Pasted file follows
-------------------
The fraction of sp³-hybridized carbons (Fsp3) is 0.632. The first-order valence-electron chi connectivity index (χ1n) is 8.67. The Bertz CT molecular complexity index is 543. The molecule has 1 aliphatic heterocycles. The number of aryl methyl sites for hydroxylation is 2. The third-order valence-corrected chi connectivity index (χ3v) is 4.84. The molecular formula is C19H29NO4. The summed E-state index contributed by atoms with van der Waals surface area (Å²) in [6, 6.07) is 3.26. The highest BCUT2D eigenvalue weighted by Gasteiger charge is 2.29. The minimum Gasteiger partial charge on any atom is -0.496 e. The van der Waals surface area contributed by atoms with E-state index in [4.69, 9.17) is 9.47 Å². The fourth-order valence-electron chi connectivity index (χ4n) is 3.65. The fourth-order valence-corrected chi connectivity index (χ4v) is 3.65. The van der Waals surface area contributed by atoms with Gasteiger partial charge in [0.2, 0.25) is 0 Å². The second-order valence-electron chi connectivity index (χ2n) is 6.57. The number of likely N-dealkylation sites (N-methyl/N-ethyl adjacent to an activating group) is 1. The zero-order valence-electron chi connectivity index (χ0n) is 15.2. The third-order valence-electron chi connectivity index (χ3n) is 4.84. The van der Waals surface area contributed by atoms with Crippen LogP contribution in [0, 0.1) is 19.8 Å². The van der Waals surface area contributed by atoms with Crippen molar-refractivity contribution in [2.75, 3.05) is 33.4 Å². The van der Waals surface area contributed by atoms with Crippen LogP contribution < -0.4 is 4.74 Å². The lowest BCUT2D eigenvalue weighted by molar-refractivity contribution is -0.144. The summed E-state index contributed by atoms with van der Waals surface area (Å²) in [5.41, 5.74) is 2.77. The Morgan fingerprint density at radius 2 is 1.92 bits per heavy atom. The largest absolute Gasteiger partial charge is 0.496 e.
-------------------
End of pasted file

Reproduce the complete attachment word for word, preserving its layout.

The fraction of sp³-hybridized carbons (Fsp3) is 0.632. The first-order valence-electron chi connectivity index (χ1n) is 8.67. The Bertz CT molecular complexity index is 543. The molecule has 1 aliphatic heterocycles. The number of aryl methyl sites for hydroxylation is 2. The third-order valence-corrected chi connectivity index (χ3v) is 4.84. The molecular formula is C19H29NO4. The summed E-state index contributed by atoms with van der Waals surface area (Å²) in [6, 6.07) is 3.26. The highest BCUT2D eigenvalue weighted by Gasteiger charge is 2.29. The minimum Gasteiger partial charge on any atom is -0.496 e. The van der Waals surface area contributed by atoms with E-state index in [4.69, 9.17) is 9.47 Å². The fourth-order valence-electron chi connectivity index (χ4n) is 3.65. The fourth-order valence-corrected chi connectivity index (χ4v) is 3.65. The van der Waals surface area contributed by atoms with Gasteiger partial charge in [0.2, 0.25) is 0 Å². The second-order valence-electron chi connectivity index (χ2n) is 6.57. The number of likely N-dealkylation sites (N-methyl/N-ethyl adjacent to an activating group) is 1. The zero-order valence-electron chi connectivity index (χ0n) is 15.2. The third-order valence-electron chi connectivity index (χ3n) is 4.84. The van der Waals surface area contributed by atoms with Crippen LogP contribution in [0, 0.1) is 19.8 Å². The van der Waals surface area contributed by atoms with Crippen molar-refractivity contribution in [2.75, 3.05) is 33.4 Å². The van der Waals surface area contributed by atoms with Crippen LogP contribution < -0.4 is 4.74 Å². The lowest BCUT2D eigenvalue weighted by molar-refractivity contribution is -0.144. The summed E-state index contributed by atoms with van der Waals surface area (Å²) in [5.41, 5.74) is 2.77. The Morgan fingerprint density at radius 2 is 1.92 bits per heavy atom. The largest absolute Gasteiger partial charge is 0.496 e.